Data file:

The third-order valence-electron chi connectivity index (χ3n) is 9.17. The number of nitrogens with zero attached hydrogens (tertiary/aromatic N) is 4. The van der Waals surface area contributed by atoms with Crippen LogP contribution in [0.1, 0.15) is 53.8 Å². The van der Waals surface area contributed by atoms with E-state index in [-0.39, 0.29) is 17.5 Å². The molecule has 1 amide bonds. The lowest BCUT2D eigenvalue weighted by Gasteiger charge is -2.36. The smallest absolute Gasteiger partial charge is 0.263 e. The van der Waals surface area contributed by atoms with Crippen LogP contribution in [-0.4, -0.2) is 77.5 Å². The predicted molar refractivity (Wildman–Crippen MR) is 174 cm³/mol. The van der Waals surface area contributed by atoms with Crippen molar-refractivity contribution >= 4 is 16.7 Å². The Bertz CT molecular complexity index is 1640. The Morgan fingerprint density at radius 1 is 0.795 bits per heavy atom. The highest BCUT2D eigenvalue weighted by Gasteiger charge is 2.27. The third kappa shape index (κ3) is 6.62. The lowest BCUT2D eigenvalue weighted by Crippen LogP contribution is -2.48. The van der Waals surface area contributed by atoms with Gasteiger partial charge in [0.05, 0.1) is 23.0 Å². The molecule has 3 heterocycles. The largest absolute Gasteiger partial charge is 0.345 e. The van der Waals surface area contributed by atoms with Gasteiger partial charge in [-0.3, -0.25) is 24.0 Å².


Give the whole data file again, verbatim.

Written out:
The third-order valence-electron chi connectivity index (χ3n) is 9.17. The number of nitrogens with zero attached hydrogens (tertiary/aromatic N) is 4. The van der Waals surface area contributed by atoms with Crippen LogP contribution in [0.1, 0.15) is 53.8 Å². The van der Waals surface area contributed by atoms with E-state index in [-0.39, 0.29) is 17.5 Å². The molecule has 1 amide bonds. The lowest BCUT2D eigenvalue weighted by Gasteiger charge is -2.36. The smallest absolute Gasteiger partial charge is 0.263 e. The van der Waals surface area contributed by atoms with Crippen LogP contribution in [-0.4, -0.2) is 77.5 Å². The predicted molar refractivity (Wildman–Crippen MR) is 174 cm³/mol. The van der Waals surface area contributed by atoms with Crippen molar-refractivity contribution >= 4 is 16.7 Å². The Bertz CT molecular complexity index is 1640. The Morgan fingerprint density at radius 1 is 0.795 bits per heavy atom. The highest BCUT2D eigenvalue weighted by Gasteiger charge is 2.27. The third kappa shape index (κ3) is 6.62. The lowest BCUT2D eigenvalue weighted by Crippen LogP contribution is -2.48. The van der Waals surface area contributed by atoms with Gasteiger partial charge in [0.05, 0.1) is 23.0 Å². The molecule has 3 heterocycles. The largest absolute Gasteiger partial charge is 0.345 e. The van der Waals surface area contributed by atoms with Gasteiger partial charge in [-0.3, -0.25) is 24.0 Å².